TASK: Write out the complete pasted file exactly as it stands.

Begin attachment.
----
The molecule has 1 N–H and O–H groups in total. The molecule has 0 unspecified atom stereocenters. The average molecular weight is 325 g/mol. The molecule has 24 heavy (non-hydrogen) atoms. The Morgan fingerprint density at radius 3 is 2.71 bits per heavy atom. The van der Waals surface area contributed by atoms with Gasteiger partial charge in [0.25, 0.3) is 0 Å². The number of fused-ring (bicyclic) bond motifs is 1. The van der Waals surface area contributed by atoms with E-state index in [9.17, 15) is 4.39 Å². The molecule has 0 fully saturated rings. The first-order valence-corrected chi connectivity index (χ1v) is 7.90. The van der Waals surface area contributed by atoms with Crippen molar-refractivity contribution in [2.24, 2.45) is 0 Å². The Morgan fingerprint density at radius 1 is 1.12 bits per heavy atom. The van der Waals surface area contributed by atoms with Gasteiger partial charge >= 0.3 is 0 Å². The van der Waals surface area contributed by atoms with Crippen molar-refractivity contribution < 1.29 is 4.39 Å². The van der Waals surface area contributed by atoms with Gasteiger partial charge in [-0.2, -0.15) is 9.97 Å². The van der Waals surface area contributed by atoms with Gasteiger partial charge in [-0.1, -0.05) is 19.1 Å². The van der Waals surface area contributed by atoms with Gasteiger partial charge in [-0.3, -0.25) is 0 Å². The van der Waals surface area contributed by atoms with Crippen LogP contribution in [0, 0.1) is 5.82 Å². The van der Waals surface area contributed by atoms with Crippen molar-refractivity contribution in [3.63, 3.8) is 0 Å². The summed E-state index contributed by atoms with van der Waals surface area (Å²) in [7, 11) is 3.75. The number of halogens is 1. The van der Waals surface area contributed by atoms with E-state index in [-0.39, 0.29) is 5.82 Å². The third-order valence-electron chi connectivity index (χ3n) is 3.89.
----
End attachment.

The molecule has 1 N–H and O–H groups in total. The molecule has 0 unspecified atom stereocenters. The average molecular weight is 325 g/mol. The molecule has 24 heavy (non-hydrogen) atoms. The Morgan fingerprint density at radius 3 is 2.71 bits per heavy atom. The van der Waals surface area contributed by atoms with Gasteiger partial charge in [0.25, 0.3) is 0 Å². The number of fused-ring (bicyclic) bond motifs is 1. The van der Waals surface area contributed by atoms with E-state index in [9.17, 15) is 4.39 Å². The molecule has 0 fully saturated rings. The first-order valence-corrected chi connectivity index (χ1v) is 7.90. The van der Waals surface area contributed by atoms with Crippen molar-refractivity contribution in [2.24, 2.45) is 0 Å². The Morgan fingerprint density at radius 1 is 1.12 bits per heavy atom. The van der Waals surface area contributed by atoms with Gasteiger partial charge >= 0.3 is 0 Å². The van der Waals surface area contributed by atoms with Crippen molar-refractivity contribution < 1.29 is 4.39 Å². The van der Waals surface area contributed by atoms with Gasteiger partial charge in [-0.2, -0.15) is 9.97 Å². The van der Waals surface area contributed by atoms with Gasteiger partial charge in [-0.1, -0.05) is 19.1 Å². The van der Waals surface area contributed by atoms with Gasteiger partial charge in [-0.3, -0.25) is 0 Å². The van der Waals surface area contributed by atoms with Crippen LogP contribution in [0, 0.1) is 5.82 Å². The van der Waals surface area contributed by atoms with Crippen molar-refractivity contribution in [3.63, 3.8) is 0 Å². The summed E-state index contributed by atoms with van der Waals surface area (Å²) in [7, 11) is 3.75. The number of halogens is 1. The van der Waals surface area contributed by atoms with E-state index in [-0.39, 0.29) is 5.82 Å². The third-order valence-electron chi connectivity index (χ3n) is 3.89.